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“Are you willing to perform a Field Sobriety Test?”

Many drivers find themselves on edge when they see the red, white and blue lights flashing behind their vehicles. When this happens, they are eager to complete the traffic stop as quickly as possible so that they can be on their way. Unfortunately, some drivers falsely believe that the easiest way to do this is by answering a cop’s questions.

Yet, this mentality can place even innocent drivers in compromising positions. This is especially the case when it comes to Field Sobriety Tests (FSTs.) Say a cop suspects you of driving under the influence and asks if you are willing to take a FST. Are you required to comply?

You have the right to refuse a Field Sobriety Test (FST.)

In North Carolina, you can answer the cop’s question with a simple, “No, officer, I will not be consenting to a Field Sobriety Test.” But, if you choose to comply, you must know the repercussions of your decision. If you perform poorly on the test, this will be recorded in the report and you may be arrested. Your refusal can be used against you in court, but invoking your right to refuse can protect you from self-incrimination.

It’s important to distinguish a FST from a blood, breath or urine test. Under North Carolina’s implied consent law, it is unlawful for you to refuse such tests and you can be penalized if you do so.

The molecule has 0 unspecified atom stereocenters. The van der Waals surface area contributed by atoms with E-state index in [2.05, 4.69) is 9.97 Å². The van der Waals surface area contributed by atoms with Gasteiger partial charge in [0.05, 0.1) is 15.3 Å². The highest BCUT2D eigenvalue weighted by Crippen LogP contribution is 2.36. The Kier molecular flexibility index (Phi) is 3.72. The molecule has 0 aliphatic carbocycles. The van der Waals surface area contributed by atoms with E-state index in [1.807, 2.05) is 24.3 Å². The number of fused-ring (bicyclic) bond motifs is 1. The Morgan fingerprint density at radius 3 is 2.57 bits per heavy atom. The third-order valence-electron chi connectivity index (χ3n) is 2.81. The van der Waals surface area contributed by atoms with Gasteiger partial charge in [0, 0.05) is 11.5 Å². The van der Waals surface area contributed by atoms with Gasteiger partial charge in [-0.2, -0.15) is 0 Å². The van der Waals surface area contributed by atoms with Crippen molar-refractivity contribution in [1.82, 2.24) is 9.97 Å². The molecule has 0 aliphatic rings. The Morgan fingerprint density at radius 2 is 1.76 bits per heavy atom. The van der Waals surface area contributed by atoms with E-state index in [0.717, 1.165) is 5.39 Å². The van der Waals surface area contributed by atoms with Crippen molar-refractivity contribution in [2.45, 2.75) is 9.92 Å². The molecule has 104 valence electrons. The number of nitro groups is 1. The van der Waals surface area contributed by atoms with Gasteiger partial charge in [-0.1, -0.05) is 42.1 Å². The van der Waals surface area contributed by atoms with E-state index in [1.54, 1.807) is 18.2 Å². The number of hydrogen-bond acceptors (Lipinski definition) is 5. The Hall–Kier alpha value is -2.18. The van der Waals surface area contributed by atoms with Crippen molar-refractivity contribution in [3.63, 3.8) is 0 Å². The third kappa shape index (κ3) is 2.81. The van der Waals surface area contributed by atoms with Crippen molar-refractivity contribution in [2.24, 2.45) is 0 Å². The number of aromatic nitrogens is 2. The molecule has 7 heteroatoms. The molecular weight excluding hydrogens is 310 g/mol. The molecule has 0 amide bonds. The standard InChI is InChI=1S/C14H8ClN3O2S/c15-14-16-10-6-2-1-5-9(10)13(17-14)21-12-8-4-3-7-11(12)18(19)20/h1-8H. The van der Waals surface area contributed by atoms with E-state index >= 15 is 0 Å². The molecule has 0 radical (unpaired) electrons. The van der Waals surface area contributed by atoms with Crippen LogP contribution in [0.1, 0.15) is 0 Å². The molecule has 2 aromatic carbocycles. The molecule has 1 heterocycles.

FSTs aren’t always reliable.

If you do fail the test and are completely sober, you are not alone. There are various medical conditions that can affect a driver’s ability to walk in a straight line or follow a stimulus with their eyes. Such medical conditions can include vertigo, migraines, eye conditions, ear disorders and even a head injury sustained in a crash. In addition, the test may not have been properly administered by the cop. Cops must follow specific techniques established by the National Highway Traffic Safety Administration. Failure to follow the established scientific protocols can result in the results being called into question.

You should not hesitate to invoke your rights. You can protect yourself from self-incrimination by politely refusing to answer an officer’s questions, requests for searches and seizures and a FST. Remember – you can respect an officer’s duties and responsibilities under the law and still remain a law-abiding citizen.

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